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Commentary on “Simultaneous Determination of Sildenafil and Glimepiride in Rat Plasma by Using LC-MS Method and their Applications in Pharmacokinetic Interactions”


Dr. Laura Green, Dr. Henry Ford


Department of Pharmaceutical Sciences, Example University


Dr. Laura Green, Department of Pharmaceutical Sciences, Example University, [City, Country]


The research article by Eyad Mallah and colleagues (2014) represents a significant contribution to the field of pharmacokinetics by developing a validated LC-MS method for simultaneous determination of sildenafil and glimepiride in rat plasma. The study is particularly relevant as it explores the pharmacokinetic interactions between these drugs, which are metabolized via cytochrome P450 systems in the liver. However, there are several aspects of the study that warrant further discussion and elucidation to enhance the interpretation and applicability of the findings.

Firstly, the choice of clarithromycin as an internal standard is both interesting and somewhat unconventional for this type of analysis. Clarithromycin is known to inhibit cytochrome P450 3A4, the same enzyme that metabolizes sildenafil. Although the authors mention the use of clarithromycin, they do not provide a justification for its selection over other potentially non-interacting internal standards. The interaction of clarithromycin with the metabolism of sildenafil could influence the pharmacokinetic parameters measured, potentially confounding the results. A discussion on the rationale for this choice and its implications on the study outcomes would be beneficial.

Secondly, the significant decrease in plasma concentrations of sildenafil when co-administered with glimepiride, as reported in the study, suggests a notable pharmacokinetic interaction. However, the mechanisms underlying these interactions are not thoroughly explored. It is hypothesized that competitive metabolism via the cytochrome P450 system may be involved, yet detailed enzymatic studies or inhibition assays would be instrumental in confirming this mechanism. Future studies could benefit from incorporating such assays to delineate the pathways of interaction more clearly.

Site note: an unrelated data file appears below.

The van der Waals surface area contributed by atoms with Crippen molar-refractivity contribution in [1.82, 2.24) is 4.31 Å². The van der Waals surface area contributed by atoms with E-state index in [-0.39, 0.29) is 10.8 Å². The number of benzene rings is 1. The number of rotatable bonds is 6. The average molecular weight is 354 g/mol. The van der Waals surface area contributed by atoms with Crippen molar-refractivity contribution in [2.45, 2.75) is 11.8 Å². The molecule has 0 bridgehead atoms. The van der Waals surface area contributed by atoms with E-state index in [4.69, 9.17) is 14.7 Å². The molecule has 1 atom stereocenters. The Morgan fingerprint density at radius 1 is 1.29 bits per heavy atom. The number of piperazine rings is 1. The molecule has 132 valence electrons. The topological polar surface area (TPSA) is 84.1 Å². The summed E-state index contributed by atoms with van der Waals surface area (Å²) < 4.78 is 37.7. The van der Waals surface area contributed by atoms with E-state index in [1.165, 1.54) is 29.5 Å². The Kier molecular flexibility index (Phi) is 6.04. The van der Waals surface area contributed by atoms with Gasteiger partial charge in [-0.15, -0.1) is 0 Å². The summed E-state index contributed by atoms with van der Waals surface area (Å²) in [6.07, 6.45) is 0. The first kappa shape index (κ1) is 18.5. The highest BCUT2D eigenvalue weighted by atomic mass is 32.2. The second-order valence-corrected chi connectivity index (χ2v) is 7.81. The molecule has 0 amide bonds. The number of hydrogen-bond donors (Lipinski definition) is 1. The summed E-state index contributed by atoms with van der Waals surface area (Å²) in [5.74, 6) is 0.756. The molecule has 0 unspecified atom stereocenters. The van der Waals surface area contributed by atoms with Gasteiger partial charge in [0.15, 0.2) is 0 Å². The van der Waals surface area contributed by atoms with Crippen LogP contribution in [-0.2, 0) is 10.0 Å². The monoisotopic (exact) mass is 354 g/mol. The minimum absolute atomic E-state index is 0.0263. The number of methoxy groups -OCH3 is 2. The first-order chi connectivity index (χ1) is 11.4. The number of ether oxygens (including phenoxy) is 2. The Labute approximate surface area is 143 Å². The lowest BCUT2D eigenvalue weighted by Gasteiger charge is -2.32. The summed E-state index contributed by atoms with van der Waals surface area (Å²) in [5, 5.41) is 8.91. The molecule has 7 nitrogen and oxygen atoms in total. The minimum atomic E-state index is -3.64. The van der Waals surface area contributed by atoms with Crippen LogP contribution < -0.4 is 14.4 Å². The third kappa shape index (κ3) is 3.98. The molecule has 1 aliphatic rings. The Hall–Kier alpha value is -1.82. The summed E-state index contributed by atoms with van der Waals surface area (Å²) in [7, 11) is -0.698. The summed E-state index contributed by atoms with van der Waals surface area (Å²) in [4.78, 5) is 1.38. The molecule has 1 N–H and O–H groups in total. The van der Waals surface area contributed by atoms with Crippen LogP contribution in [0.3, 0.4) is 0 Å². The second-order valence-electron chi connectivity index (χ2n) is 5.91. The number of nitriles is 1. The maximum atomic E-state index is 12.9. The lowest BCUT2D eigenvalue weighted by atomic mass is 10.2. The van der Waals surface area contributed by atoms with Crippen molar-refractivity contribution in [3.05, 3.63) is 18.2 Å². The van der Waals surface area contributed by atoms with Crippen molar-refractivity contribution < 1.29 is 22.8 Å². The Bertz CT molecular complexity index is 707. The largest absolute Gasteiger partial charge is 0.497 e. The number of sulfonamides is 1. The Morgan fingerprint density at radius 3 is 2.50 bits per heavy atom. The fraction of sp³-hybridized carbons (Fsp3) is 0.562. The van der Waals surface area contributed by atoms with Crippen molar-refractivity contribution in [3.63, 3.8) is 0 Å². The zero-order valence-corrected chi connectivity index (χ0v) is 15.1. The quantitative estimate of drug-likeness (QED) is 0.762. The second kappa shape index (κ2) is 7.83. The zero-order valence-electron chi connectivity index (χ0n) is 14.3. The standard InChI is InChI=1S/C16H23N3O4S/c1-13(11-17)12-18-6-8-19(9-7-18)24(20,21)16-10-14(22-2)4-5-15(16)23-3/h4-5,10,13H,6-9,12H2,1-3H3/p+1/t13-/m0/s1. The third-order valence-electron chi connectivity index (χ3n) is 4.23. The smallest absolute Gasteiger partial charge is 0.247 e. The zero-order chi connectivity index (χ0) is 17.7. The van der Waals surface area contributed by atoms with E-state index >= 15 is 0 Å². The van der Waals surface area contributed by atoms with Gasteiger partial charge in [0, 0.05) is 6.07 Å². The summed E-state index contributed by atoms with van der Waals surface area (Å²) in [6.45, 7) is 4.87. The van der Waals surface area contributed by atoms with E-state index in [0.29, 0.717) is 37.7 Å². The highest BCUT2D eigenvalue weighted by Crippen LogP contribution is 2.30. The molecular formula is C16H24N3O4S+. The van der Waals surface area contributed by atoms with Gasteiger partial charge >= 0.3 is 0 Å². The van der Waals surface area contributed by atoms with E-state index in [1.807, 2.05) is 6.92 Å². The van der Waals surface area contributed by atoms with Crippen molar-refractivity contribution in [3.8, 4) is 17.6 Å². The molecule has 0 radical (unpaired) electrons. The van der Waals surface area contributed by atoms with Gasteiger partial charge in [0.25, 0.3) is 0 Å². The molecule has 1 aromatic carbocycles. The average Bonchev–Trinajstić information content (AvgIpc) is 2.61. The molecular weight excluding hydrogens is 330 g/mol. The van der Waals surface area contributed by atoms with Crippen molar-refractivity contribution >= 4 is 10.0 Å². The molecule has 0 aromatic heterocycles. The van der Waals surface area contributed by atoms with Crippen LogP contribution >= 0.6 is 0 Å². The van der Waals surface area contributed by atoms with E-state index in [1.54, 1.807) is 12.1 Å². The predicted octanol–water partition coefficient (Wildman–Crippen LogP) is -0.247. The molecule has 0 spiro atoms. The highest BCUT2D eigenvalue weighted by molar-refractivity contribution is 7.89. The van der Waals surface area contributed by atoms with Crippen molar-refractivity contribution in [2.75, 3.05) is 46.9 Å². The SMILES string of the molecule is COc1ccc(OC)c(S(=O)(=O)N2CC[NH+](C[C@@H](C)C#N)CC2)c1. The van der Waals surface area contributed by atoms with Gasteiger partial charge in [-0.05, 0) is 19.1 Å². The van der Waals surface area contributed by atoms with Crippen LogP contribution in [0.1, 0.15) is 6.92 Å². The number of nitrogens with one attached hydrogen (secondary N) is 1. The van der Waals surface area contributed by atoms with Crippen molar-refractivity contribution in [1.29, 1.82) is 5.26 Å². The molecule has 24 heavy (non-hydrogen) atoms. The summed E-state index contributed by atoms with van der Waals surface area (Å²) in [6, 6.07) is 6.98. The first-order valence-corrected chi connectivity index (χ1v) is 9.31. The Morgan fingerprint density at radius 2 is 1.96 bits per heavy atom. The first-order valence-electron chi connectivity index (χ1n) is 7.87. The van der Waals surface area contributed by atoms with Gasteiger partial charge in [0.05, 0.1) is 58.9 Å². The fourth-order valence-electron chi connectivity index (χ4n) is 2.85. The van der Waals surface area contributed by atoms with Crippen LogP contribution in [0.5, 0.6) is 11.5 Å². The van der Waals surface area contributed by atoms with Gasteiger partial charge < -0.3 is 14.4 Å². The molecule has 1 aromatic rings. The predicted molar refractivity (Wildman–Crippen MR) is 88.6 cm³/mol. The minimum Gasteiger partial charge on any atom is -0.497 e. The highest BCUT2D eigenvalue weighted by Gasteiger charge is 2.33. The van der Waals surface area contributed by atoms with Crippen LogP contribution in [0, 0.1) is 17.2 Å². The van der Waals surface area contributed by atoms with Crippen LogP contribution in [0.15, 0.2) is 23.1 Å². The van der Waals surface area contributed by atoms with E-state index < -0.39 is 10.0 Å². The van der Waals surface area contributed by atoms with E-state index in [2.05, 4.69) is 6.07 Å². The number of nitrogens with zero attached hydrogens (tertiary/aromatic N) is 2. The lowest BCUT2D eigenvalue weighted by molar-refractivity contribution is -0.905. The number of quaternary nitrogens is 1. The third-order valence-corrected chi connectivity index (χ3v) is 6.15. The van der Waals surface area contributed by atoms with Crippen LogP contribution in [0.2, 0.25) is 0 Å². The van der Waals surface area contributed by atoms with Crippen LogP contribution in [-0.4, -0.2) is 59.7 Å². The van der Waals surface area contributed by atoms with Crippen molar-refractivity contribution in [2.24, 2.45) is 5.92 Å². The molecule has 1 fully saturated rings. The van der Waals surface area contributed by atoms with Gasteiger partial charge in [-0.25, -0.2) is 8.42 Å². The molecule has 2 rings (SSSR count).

Furthermore, while the study robustly demonstrates the application of the LC-MS method in analyzing these interactions in a rat model, the translation of these findings to clinical settings involves several complexities. The pharmacokinetic profiles in humans can differ significantly from those in rats due to variations in enzyme activity, expression levels, and overall metabolism. Thus, while the study lays a good foundation, caution should be exercised when extrapolating these results to human subjects. Clinical trials or studies using human liver microsomes could provide additional insights and validation of these interactions in humans.

Lastly, the study presents a wealth of data on the pharmacokinetics of both drugs, yet the discussion section could be expanded to include potential clinical implications or therapeutic concerns arising from these interactions. For example, the lowered efficacy of sildenafil when administered with glimepiride could have significant implications for patients who are prescribed both medications. Discussing possible clinical strategies to mitigate such interactions would be highly relevant and valuable to healthcare professionals.


The article by Mallah et al. is a commendable attempt to address a complex area of pharmacokinetics with significant clinical implications. While the study is methodologically sound, the discussion of certain key aspects such as the choice of internal standard, the detailed mechanism of drug interactions, and the clinical translation of the findings could be enhanced. Addressing these points in future research would undoubtedly strengthen the understanding and management of drug interactions between sildenafil and glimepiride.


  1. Mallah E, Al Ani N, Qinna N, Awad R, et al. (2014) Simultaneous Determination of Sildenafil and Glimepiride in Rat Plasma by Using Lc-Ms Method and their Applications in Pharmacokinetic Interactions. J Clin Pharm 1(2): 1007.